The primary goal of this proposal ("Rapid and inexpensive epi/genetic profiling of the human mitochondrial genome") is to apply our new method of isolating and sequencing the mitochondrial genome (mtDNA) and epigenome (mtDNA-methylation) to large sets of samples in order to derive biological and clinical insights. We will characterize the variability in the mitochondrial genome and epigenome. The inexpensive and rapid method developed here will enable large-scale epidemiological studies of the role of mtDNA in aging and in the initiation and progression of a variety of human disorders.
In specific aim 1 we will develop the techniques to efficiently sequence the mtDNA. We will sequence the mtDNA isolated from commonly used human cell-lines and human blood samples in order to establish a baseline for comparison with future studies. This will also help us understand the nature of variations supported by mtDNA. We will also develop analytical techniques to determine the quality of mtDNA isolation, assemble the reads into a complete genome and identify variations in the genome.
In specific aim 2, we will modify and apply the technique of specific aim 1 to bisulfite treated mtDNA. This will allow us to profile DNA-methylation across the mtDNA in an unbiased manner. We will use the same samples as in specific aim 1 to quantify the levels of mtDNA methylation and its variability between samples, both within cell-lines and between individual blood samples.
In specific aim 3 will apply the techniques of specific aims 1 and 2 to placental samples from a newborn cohort established at Mount Sinai School of Medicine. Since placentas are rich in mitochondria and hold the key to early development, we believe this will give us insights into developmental differences between newborns. We will correlate the phenotypes (birth weight, length and head circumference) to mtDNA profiles and generate hypotheses on the role of variants in determining the phenotypes. This will be the first epidemiological use of mtDNA profiling. The results of this proposal will have a broad impact on a range of fields, from bacteril genomics and genetics of chloroplasts in plants to disorders such as cancer and diabetes in humans.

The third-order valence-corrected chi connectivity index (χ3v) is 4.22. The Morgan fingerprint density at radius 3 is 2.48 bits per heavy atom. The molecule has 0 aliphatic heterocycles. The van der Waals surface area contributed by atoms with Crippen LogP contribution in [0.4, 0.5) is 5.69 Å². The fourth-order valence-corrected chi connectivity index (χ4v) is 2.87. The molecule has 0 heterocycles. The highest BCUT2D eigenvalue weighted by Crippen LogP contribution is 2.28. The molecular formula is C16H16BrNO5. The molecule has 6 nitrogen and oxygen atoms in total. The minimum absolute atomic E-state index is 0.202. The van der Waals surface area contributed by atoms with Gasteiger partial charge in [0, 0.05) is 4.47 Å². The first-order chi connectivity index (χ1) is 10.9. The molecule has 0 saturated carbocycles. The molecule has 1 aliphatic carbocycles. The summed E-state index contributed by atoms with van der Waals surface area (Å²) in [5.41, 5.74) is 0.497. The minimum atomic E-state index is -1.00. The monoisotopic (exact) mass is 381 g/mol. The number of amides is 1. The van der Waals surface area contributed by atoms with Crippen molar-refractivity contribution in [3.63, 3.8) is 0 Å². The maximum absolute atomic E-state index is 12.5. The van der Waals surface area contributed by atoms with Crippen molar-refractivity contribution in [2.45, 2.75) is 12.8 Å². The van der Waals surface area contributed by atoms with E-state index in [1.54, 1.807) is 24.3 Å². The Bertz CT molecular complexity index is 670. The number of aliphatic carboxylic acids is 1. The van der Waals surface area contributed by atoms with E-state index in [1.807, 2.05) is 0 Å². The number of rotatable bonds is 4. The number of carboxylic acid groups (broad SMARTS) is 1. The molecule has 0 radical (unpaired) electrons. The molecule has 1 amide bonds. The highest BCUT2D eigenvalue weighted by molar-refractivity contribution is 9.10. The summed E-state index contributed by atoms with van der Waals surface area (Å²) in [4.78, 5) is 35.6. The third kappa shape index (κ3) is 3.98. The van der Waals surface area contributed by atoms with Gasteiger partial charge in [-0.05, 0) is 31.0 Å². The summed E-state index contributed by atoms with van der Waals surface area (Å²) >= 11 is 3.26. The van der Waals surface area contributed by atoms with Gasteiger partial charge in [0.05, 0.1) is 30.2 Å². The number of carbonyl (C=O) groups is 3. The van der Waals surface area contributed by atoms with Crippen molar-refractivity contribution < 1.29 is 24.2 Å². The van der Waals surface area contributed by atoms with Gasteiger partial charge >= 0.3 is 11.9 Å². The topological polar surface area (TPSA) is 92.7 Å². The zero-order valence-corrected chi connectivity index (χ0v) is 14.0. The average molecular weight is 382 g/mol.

The role of the mitochondrial genome (mtDNA) and epigenome (mtDNA-methylation) in various human disorders is not well understood due to the difficulty of measuring changes in both. The novel techniques being developed for this proposal will enable accurate and inexpensive profiling of mtDNA and its methylation states, and make feasible its use on a large-scale in clinical and research settings, such as monitoring mtDNA in placentas. This proposal will have a major impact on the study of mitochondrial and chloroplast genomes in a variety of organisms.
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